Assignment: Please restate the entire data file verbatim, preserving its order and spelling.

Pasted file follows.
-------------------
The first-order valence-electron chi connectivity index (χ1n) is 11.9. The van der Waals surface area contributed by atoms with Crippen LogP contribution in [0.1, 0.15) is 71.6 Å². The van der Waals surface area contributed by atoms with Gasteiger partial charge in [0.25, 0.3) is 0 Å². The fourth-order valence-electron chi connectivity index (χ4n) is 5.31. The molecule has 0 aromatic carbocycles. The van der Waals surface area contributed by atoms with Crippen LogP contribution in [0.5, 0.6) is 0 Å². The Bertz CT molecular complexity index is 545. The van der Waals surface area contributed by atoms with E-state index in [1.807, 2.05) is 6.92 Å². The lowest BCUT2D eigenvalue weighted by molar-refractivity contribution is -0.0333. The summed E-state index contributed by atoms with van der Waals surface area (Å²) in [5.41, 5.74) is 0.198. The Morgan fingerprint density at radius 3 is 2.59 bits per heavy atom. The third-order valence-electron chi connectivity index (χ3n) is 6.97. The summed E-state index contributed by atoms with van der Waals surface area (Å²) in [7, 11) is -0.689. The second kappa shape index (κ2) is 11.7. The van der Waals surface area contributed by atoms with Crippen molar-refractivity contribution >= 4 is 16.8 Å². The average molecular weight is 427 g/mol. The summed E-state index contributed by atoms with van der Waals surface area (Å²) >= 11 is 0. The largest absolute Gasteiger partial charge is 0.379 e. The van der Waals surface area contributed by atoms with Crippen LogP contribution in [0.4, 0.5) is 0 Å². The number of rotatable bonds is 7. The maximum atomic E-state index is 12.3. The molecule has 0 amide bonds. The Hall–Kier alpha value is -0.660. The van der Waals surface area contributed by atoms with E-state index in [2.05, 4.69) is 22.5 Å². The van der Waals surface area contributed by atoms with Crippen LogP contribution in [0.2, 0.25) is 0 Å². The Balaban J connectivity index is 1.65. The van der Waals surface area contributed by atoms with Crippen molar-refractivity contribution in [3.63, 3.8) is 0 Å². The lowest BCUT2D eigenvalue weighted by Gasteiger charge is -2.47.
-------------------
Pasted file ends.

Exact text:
The first-order valence-electron chi connectivity index (χ1n) is 11.9. The van der Waals surface area contributed by atoms with Crippen LogP contribution in [0.1, 0.15) is 71.6 Å². The van der Waals surface area contributed by atoms with Gasteiger partial charge in [0.25, 0.3) is 0 Å². The fourth-order valence-electron chi connectivity index (χ4n) is 5.31. The molecule has 0 aromatic carbocycles. The van der Waals surface area contributed by atoms with Crippen LogP contribution in [0.5, 0.6) is 0 Å². The Bertz CT molecular complexity index is 545. The van der Waals surface area contributed by atoms with E-state index in [1.807, 2.05) is 6.92 Å². The lowest BCUT2D eigenvalue weighted by molar-refractivity contribution is -0.0333. The summed E-state index contributed by atoms with van der Waals surface area (Å²) in [5.41, 5.74) is 0.198. The Morgan fingerprint density at radius 3 is 2.59 bits per heavy atom. The third-order valence-electron chi connectivity index (χ3n) is 6.97. The summed E-state index contributed by atoms with van der Waals surface area (Å²) in [7, 11) is -0.689. The second kappa shape index (κ2) is 11.7. The van der Waals surface area contributed by atoms with Crippen molar-refractivity contribution >= 4 is 16.8 Å². The average molecular weight is 427 g/mol. The summed E-state index contributed by atoms with van der Waals surface area (Å²) >= 11 is 0. The largest absolute Gasteiger partial charge is 0.379 e. The van der Waals surface area contributed by atoms with Crippen LogP contribution in [0.4, 0.5) is 0 Å². The number of rotatable bonds is 7. The maximum atomic E-state index is 12.3. The molecule has 0 amide bonds. The Hall–Kier alpha value is -0.660. The van der Waals surface area contributed by atoms with E-state index in [2.05, 4.69) is 22.5 Å². The van der Waals surface area contributed by atoms with Crippen LogP contribution in [0.2, 0.25) is 0 Å². The Balaban J connectivity index is 1.65. The van der Waals surface area contributed by atoms with Crippen molar-refractivity contribution in [3.63, 3.8) is 0 Å². The lowest BCUT2D eigenvalue weighted by Gasteiger charge is -2.47.